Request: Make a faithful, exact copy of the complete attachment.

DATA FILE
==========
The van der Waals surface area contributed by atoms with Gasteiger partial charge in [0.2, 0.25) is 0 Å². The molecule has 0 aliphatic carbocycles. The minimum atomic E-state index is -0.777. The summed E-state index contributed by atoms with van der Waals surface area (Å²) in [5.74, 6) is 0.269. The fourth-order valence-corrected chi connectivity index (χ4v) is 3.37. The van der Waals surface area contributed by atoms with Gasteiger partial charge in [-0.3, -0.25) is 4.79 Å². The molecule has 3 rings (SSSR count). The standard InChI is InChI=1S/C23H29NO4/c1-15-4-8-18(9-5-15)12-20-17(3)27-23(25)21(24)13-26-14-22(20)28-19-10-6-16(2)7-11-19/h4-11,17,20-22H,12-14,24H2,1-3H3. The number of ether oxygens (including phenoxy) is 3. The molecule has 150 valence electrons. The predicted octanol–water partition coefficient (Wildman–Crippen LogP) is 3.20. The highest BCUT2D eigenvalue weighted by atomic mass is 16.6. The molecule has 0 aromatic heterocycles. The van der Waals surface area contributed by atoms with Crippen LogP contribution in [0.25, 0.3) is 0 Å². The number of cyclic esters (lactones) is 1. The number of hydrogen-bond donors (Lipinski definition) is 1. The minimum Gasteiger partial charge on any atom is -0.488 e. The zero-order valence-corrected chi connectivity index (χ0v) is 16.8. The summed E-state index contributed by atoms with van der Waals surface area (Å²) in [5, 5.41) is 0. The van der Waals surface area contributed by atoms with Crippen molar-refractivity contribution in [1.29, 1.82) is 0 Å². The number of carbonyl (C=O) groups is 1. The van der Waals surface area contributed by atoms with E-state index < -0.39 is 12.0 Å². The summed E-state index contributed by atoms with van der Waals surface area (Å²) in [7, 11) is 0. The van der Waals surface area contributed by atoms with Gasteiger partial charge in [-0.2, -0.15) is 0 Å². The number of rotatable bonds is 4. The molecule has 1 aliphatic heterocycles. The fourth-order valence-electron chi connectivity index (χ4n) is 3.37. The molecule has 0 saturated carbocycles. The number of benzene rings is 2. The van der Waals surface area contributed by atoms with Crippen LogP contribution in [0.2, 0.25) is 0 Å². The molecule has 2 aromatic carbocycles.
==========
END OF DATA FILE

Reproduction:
The van der Waals surface area contributed by atoms with Gasteiger partial charge in [0.2, 0.25) is 0 Å². The molecule has 0 aliphatic carbocycles. The minimum atomic E-state index is -0.777. The summed E-state index contributed by atoms with van der Waals surface area (Å²) in [5.74, 6) is 0.269. The fourth-order valence-corrected chi connectivity index (χ4v) is 3.37. The van der Waals surface area contributed by atoms with Gasteiger partial charge in [-0.3, -0.25) is 4.79 Å². The molecule has 3 rings (SSSR count). The standard InChI is InChI=1S/C23H29NO4/c1-15-4-8-18(9-5-15)12-20-17(3)27-23(25)21(24)13-26-14-22(20)28-19-10-6-16(2)7-11-19/h4-11,17,20-22H,12-14,24H2,1-3H3. The number of ether oxygens (including phenoxy) is 3. The molecule has 150 valence electrons. The predicted octanol–water partition coefficient (Wildman–Crippen LogP) is 3.20. The highest BCUT2D eigenvalue weighted by atomic mass is 16.6. The molecule has 0 aromatic heterocycles. The van der Waals surface area contributed by atoms with Crippen LogP contribution in [0.25, 0.3) is 0 Å². The number of cyclic esters (lactones) is 1. The number of hydrogen-bond donors (Lipinski definition) is 1. The minimum Gasteiger partial charge on any atom is -0.488 e. The zero-order valence-corrected chi connectivity index (χ0v) is 16.8. The summed E-state index contributed by atoms with van der Waals surface area (Å²) in [5, 5.41) is 0. The van der Waals surface area contributed by atoms with Crippen molar-refractivity contribution in [1.29, 1.82) is 0 Å². The number of carbonyl (C=O) groups is 1. The van der Waals surface area contributed by atoms with E-state index < -0.39 is 12.0 Å². The summed E-state index contributed by atoms with van der Waals surface area (Å²) in [7, 11) is 0. The van der Waals surface area contributed by atoms with Gasteiger partial charge in [-0.2, -0.15) is 0 Å². The number of rotatable bonds is 4. The molecule has 1 aliphatic heterocycles. The fourth-order valence-electron chi connectivity index (χ4n) is 3.37. The molecule has 0 saturated carbocycles. The number of benzene rings is 2. The van der Waals surface area contributed by atoms with Crippen LogP contribution in [0.2, 0.25) is 0 Å². The molecule has 2 aromatic carbocycles.